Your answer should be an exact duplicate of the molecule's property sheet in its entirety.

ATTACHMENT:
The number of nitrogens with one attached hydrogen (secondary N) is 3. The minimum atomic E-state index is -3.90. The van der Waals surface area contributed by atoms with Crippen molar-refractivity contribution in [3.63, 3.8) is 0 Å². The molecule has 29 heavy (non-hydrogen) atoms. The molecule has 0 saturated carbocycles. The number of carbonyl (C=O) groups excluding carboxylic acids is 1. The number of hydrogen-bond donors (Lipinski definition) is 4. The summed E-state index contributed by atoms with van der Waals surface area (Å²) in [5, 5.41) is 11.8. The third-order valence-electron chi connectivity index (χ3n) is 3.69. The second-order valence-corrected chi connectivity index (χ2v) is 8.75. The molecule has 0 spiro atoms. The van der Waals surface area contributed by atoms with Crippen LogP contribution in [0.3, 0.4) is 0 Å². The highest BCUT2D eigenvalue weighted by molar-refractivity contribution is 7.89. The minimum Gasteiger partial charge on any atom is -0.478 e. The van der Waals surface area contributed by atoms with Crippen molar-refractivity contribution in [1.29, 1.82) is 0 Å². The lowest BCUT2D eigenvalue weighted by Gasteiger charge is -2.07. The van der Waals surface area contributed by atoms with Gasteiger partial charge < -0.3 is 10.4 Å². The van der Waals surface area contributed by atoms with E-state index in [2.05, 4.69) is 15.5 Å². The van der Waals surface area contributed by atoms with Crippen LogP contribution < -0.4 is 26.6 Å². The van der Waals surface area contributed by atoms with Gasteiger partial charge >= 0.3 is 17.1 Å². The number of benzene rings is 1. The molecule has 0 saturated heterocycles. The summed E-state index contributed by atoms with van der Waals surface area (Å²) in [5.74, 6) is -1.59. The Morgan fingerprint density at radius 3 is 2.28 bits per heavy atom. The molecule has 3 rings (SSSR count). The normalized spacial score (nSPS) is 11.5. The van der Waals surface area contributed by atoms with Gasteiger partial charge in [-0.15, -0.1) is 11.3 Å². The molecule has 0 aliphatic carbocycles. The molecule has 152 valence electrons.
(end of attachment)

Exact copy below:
The number of nitrogens with one attached hydrogen (secondary N) is 3. The minimum atomic E-state index is -3.90. The van der Waals surface area contributed by atoms with Crippen molar-refractivity contribution in [3.63, 3.8) is 0 Å². The molecule has 29 heavy (non-hydrogen) atoms. The molecule has 0 saturated carbocycles. The number of carbonyl (C=O) groups excluding carboxylic acids is 1. The number of hydrogen-bond donors (Lipinski definition) is 4. The summed E-state index contributed by atoms with van der Waals surface area (Å²) in [5, 5.41) is 11.8. The third-order valence-electron chi connectivity index (χ3n) is 3.69. The second-order valence-corrected chi connectivity index (χ2v) is 8.75. The molecule has 0 spiro atoms. The van der Waals surface area contributed by atoms with Crippen LogP contribution in [0.3, 0.4) is 0 Å². The highest BCUT2D eigenvalue weighted by molar-refractivity contribution is 7.89. The minimum Gasteiger partial charge on any atom is -0.478 e. The van der Waals surface area contributed by atoms with Crippen molar-refractivity contribution in [1.29, 1.82) is 0 Å². The lowest BCUT2D eigenvalue weighted by Gasteiger charge is -2.07. The van der Waals surface area contributed by atoms with Gasteiger partial charge < -0.3 is 10.4 Å². The van der Waals surface area contributed by atoms with E-state index in [2.05, 4.69) is 15.5 Å². The van der Waals surface area contributed by atoms with Crippen LogP contribution < -0.4 is 26.6 Å². The van der Waals surface area contributed by atoms with Gasteiger partial charge >= 0.3 is 17.1 Å². The number of benzene rings is 1. The molecule has 0 saturated heterocycles. The summed E-state index contributed by atoms with van der Waals surface area (Å²) in [5.74, 6) is -1.59. The Morgan fingerprint density at radius 3 is 2.28 bits per heavy atom. The molecule has 3 rings (SSSR count). The normalized spacial score (nSPS) is 11.5. The van der Waals surface area contributed by atoms with Gasteiger partial charge in [-0.15, -0.1) is 11.3 Å². The molecule has 0 aliphatic carbocycles. The molecule has 152 valence electrons.